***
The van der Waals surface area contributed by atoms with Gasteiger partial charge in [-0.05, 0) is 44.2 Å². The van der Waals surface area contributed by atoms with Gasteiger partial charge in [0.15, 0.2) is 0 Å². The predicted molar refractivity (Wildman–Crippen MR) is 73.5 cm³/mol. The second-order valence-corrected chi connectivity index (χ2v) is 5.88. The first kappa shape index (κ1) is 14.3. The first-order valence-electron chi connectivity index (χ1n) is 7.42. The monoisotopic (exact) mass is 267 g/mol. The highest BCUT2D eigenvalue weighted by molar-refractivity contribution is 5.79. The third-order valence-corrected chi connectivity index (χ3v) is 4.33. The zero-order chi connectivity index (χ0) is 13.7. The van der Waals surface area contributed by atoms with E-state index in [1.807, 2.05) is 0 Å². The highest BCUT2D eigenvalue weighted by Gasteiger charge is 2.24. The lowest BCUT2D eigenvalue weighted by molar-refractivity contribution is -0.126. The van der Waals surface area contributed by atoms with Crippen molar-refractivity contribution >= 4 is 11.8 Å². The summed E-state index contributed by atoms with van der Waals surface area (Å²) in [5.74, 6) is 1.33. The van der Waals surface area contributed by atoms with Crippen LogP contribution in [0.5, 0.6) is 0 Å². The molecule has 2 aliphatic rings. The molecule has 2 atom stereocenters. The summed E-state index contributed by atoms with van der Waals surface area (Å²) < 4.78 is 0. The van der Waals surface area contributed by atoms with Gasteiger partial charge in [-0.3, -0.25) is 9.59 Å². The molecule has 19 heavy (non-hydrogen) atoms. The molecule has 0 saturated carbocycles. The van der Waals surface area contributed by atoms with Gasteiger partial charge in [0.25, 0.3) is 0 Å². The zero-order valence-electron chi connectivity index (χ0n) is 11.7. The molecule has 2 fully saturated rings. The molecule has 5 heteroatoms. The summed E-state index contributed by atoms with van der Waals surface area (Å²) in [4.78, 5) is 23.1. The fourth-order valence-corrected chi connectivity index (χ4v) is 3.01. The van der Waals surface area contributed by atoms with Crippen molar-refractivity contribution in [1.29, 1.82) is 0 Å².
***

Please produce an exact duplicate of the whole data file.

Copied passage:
The van der Waals surface area contributed by atoms with Gasteiger partial charge in [-0.05, 0) is 44.2 Å². The van der Waals surface area contributed by atoms with Gasteiger partial charge in [0.15, 0.2) is 0 Å². The predicted molar refractivity (Wildman–Crippen MR) is 73.5 cm³/mol. The second-order valence-corrected chi connectivity index (χ2v) is 5.88. The first kappa shape index (κ1) is 14.3. The first-order valence-electron chi connectivity index (χ1n) is 7.42. The monoisotopic (exact) mass is 267 g/mol. The highest BCUT2D eigenvalue weighted by molar-refractivity contribution is 5.79. The third-order valence-corrected chi connectivity index (χ3v) is 4.33. The zero-order chi connectivity index (χ0) is 13.7. The van der Waals surface area contributed by atoms with E-state index in [1.807, 2.05) is 0 Å². The highest BCUT2D eigenvalue weighted by Gasteiger charge is 2.24. The lowest BCUT2D eigenvalue weighted by molar-refractivity contribution is -0.126. The van der Waals surface area contributed by atoms with Crippen molar-refractivity contribution >= 4 is 11.8 Å². The summed E-state index contributed by atoms with van der Waals surface area (Å²) in [5.74, 6) is 1.33. The van der Waals surface area contributed by atoms with Crippen LogP contribution in [0.5, 0.6) is 0 Å². The molecule has 2 aliphatic rings. The molecule has 2 atom stereocenters. The summed E-state index contributed by atoms with van der Waals surface area (Å²) < 4.78 is 0. The van der Waals surface area contributed by atoms with Gasteiger partial charge in [-0.3, -0.25) is 9.59 Å². The molecule has 19 heavy (non-hydrogen) atoms. The molecule has 0 saturated carbocycles. The van der Waals surface area contributed by atoms with Gasteiger partial charge in [0.25, 0.3) is 0 Å². The zero-order valence-electron chi connectivity index (χ0n) is 11.7. The molecule has 2 fully saturated rings. The molecule has 5 heteroatoms. The summed E-state index contributed by atoms with van der Waals surface area (Å²) in [4.78, 5) is 23.1. The fourth-order valence-corrected chi connectivity index (χ4v) is 3.01. The van der Waals surface area contributed by atoms with Crippen molar-refractivity contribution in [1.29, 1.82) is 0 Å².